2. Aerial imagery - drone photography
Utilising drone technology, we will monitor the body condition of individual whales in order to track their health, which help us to gauge potential vulnerability to human disturbance.
3. Blow sampling via the use of non-invasive drones
Our specially designed drone is used to collect samples of whale exhalations. Whale exhalation samples contain a vast array of biological data, including DNA, microorganism information, hormone levels and indicators of the whale’s metabolism.
From these samples, we analyse various hormone levels (like cortisol, the same ‘stress’ hormone we humans have) to assess the physiological and possible stress-related responses to whale watching vessels. Sampling occurs at different times of day, before and after whale watching encounters, so that we can compare differences in hormone levels.
This is the first study of its kind in Iceland.
Meet the Team
With a shared passion and commitment to marine conservation, the Whale Wise team is a group of people with solid experience in whale research, conservation action, public engagement and media.
As our consciousness evolves and we become aware of new and better choices we can make for ourselves, our planet, and all of its inhabitants, it is our privilege to contribute our research and experience in this field – with the ultimate hope that we can better co-exist in health and harmony with all creatures great (like whales!) and small.
Please meet our Team below, and thank you!
After graduating with a degree in Natural Science (Cambridge University, UK), Tom has spent the last two years working for various marine research and conservation groups, with a focus on whales. As part of this, he spent a summer working for the University of Iceland in Húsavík, contributing to photo-identification and behavioural research. During this time, he formed the idea of promoting a more sustainable whale watching industry in Iceland and beyond. This idea has now transformed into Whale Wise, with the broader aim of reducing human disturbance to whales. Whale Wise will form part of Tom's PhD with the University of Edinburgh.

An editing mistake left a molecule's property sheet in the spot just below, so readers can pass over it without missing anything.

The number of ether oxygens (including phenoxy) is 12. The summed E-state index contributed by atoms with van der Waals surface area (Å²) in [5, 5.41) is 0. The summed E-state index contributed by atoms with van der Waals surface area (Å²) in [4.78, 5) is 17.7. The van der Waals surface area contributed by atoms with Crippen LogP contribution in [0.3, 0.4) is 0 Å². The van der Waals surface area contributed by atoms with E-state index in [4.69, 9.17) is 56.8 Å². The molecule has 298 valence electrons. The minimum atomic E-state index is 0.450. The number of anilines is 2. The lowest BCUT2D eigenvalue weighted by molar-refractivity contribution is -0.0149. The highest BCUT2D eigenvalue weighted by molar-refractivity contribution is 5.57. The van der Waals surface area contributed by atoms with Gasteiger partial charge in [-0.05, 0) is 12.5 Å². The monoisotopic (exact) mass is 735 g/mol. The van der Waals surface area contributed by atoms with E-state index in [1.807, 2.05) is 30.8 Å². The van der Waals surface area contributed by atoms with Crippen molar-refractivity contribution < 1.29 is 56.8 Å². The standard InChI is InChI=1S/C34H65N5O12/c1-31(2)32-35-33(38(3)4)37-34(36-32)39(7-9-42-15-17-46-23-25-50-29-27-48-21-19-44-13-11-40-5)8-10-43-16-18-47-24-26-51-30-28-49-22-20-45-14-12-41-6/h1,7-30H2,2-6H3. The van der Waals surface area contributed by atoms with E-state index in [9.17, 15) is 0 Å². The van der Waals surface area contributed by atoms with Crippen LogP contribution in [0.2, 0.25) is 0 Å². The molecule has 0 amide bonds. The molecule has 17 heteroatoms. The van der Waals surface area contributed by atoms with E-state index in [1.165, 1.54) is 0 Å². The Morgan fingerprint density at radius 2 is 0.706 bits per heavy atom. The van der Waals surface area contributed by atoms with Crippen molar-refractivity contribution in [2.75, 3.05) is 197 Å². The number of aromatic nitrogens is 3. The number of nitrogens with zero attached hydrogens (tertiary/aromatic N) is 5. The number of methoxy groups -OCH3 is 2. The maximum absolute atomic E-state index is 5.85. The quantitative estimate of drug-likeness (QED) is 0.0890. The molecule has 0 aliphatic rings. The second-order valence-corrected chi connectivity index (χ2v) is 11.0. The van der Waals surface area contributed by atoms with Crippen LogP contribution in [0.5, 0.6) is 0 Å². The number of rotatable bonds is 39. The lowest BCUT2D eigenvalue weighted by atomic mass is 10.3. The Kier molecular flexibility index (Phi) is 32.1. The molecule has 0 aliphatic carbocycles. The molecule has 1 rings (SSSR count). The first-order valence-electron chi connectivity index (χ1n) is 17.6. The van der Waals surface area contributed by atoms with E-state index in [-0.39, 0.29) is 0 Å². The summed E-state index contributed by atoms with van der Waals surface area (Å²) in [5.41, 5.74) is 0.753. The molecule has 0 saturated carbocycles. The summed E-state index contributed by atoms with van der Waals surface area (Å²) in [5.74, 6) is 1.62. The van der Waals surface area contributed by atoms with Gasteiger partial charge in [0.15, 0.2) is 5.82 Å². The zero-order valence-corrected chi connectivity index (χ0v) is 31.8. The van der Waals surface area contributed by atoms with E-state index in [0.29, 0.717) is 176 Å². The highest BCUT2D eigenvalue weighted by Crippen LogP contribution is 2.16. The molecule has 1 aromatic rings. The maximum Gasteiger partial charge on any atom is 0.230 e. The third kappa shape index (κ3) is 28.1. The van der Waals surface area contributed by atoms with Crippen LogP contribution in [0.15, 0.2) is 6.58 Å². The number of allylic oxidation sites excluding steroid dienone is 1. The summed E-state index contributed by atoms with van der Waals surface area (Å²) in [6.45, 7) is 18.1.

Mark grew up with a fascination for all things wild. Now a freelance wildlife film-maker, Mark has extensive experience in flying and building drones for filming purposes, including whales and other marine life. He has produced and contributed to various films and documentaries ( www.markromanov.com). He also seeks to bridge the gap between science and entertainment. Now, Mark puts his skills to the test for our blow sampling project, in addition to using his experience in the film industry to shape media platforms for Whale Wise. Mark thinks that whales are more intelligent than given credit for, and excited for what the coming decades of research can reveal about their lives.
Our Funding Goals
£5,000 - allows us to conduct research for another field season
£10,000 - allows us to conduct research for another field season and purchase custom-built drones
£20,000 - allows us to conduct research for another field season, purchase custom-built drones and have the resources for our own research boat
Contributions of any size play a large role in the improvement of the relationship between whales and humans! Thank you!
If you would like to donate in dollars, please visit our North American page: www.gofundme.com/whalewise-northamerica